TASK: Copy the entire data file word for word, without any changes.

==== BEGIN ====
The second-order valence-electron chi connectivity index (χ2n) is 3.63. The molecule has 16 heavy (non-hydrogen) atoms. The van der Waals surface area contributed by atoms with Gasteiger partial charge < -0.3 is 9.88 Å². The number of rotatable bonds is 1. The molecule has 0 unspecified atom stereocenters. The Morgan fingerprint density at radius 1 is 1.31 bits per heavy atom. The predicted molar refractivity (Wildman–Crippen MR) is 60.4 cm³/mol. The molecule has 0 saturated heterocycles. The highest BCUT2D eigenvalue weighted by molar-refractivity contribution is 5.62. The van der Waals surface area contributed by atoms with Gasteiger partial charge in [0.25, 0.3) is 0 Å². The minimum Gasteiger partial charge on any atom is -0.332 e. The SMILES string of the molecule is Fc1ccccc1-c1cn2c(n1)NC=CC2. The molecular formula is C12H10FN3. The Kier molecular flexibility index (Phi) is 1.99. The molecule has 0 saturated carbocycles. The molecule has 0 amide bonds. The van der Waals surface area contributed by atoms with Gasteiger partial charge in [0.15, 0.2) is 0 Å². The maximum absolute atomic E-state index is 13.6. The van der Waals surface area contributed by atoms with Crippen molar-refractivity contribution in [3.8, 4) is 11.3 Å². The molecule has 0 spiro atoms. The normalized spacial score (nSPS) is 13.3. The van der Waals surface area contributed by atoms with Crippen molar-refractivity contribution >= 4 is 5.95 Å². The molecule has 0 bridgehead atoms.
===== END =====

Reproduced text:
The second-order valence-electron chi connectivity index (χ2n) is 3.63. The molecule has 16 heavy (non-hydrogen) atoms. The van der Waals surface area contributed by atoms with Gasteiger partial charge < -0.3 is 9.88 Å². The number of rotatable bonds is 1. The molecule has 0 unspecified atom stereocenters. The Morgan fingerprint density at radius 1 is 1.31 bits per heavy atom. The predicted molar refractivity (Wildman–Crippen MR) is 60.4 cm³/mol. The molecule has 0 saturated heterocycles. The highest BCUT2D eigenvalue weighted by molar-refractivity contribution is 5.62. The van der Waals surface area contributed by atoms with Gasteiger partial charge in [0.25, 0.3) is 0 Å². The minimum Gasteiger partial charge on any atom is -0.332 e. The SMILES string of the molecule is Fc1ccccc1-c1cn2c(n1)NC=CC2. The molecular formula is C12H10FN3. The Kier molecular flexibility index (Phi) is 1.99. The molecule has 0 saturated carbocycles. The molecule has 0 amide bonds. The van der Waals surface area contributed by atoms with Gasteiger partial charge in [0.15, 0.2) is 0 Å². The maximum absolute atomic E-state index is 13.6. The van der Waals surface area contributed by atoms with Crippen molar-refractivity contribution in [3.8, 4) is 11.3 Å². The molecule has 0 spiro atoms. The normalized spacial score (nSPS) is 13.3. The van der Waals surface area contributed by atoms with Crippen molar-refractivity contribution >= 4 is 5.95 Å². The molecule has 0 bridgehead atoms.